Robyn: “Body Talk”
The full picture now before us, the sheer breadth and clarity of Robyn’s vision becomes self-evident: With her Body Talk series, now rounded out to a nice, complete trilogy, the Swedish teenybopper turned indie icon reveals that, to her, pop music is a limitless playground, and she’s the one writing the rules. Her mastery of her chosen idiom– clubwise pop music, the dancefloor clearly in focus but not necessary to enjoy either the craft or the depth of feeling involved– is, in 2010, on roughly the same level as the total dominance of the rap game shown, perhaps, Big Boi, or maybe Kanye– which is to say, she isn’t just running this stuff but outpacing it, having proved long ago, and reasserting now, that she can play inside the lines of the genre when it suits her but she doesn’t especially need it.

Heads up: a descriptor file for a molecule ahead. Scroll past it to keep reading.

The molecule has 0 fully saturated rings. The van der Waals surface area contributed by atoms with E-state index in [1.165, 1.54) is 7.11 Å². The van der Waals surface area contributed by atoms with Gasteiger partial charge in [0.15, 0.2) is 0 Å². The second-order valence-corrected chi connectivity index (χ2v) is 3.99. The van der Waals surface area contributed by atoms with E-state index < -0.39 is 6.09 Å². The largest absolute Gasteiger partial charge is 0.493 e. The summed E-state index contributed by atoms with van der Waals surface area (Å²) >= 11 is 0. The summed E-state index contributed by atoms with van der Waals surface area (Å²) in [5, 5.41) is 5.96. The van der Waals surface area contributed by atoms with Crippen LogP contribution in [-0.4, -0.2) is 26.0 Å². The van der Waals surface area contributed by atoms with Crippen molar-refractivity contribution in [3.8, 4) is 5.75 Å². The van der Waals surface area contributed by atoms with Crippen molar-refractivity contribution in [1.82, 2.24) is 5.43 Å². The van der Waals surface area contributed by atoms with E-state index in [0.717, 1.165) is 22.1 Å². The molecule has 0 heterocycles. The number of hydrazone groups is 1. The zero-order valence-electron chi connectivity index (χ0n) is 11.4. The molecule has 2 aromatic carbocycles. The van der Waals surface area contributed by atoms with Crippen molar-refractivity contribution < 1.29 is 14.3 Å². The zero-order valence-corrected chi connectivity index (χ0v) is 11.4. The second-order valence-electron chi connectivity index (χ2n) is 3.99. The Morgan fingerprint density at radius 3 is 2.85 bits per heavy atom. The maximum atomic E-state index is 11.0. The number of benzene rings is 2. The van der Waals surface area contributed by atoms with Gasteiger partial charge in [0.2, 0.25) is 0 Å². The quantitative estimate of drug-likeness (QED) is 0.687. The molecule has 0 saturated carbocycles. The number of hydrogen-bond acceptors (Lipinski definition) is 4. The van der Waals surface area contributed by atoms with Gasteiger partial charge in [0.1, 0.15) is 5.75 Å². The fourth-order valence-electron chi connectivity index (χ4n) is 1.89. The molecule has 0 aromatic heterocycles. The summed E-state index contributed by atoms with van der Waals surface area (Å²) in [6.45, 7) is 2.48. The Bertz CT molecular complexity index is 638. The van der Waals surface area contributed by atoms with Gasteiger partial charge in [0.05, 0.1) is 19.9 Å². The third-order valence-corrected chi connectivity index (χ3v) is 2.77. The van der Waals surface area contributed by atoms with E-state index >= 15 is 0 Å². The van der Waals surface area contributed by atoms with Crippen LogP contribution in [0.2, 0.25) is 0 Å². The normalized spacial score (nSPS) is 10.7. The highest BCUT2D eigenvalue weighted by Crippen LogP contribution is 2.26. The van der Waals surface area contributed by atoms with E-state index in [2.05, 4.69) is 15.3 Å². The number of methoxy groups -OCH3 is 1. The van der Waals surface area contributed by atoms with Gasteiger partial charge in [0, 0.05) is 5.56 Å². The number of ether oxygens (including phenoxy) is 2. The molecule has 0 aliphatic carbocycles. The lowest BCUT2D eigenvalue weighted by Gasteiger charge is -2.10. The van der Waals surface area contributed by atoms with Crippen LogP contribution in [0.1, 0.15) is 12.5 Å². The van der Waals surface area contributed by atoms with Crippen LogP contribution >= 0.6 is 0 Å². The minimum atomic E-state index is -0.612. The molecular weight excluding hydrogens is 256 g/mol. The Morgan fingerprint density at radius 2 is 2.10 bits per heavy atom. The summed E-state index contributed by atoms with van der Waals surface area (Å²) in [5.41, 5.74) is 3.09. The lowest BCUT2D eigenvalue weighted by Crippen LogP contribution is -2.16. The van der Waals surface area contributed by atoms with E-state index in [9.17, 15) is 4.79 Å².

Speaking of Kanye, his G.O.O.D. Friday series of Internet leaks basically takes a page out of Robyn’s playbook; beginning much earlier in the year and extending almost until its end, the Body Talk series doesn’t innovate the album format so much as the way albums are assembled and released. The idea was always to release three records in the span of about half a year, and the first two Body Talk discs were a pair of mini-albums, eight songs apiece, that suggested the true virtue of Robyn’s ambitious 2010 plans were the sheer generosity of it. The third one– not titled Body Talk pt. 3 but simply the Body Talk LP– flips the script. Its makeup is comprised of five songs apiece from the two EPs, rounded out by five all-new recordings. And as it turns out, the real story of this whole endeavor isn’t the sheer abundance but the way it’s all come together, for the LP is no greatest-hits sampler of the previous year’s work, but an album assembled with specificity of vision and attention to craft, making it not just a primer on the Body Talk material but a carefully-worded statement: This is what Robyn is saying in 2010, and if it isn’t exactly succinct, it is finely focused.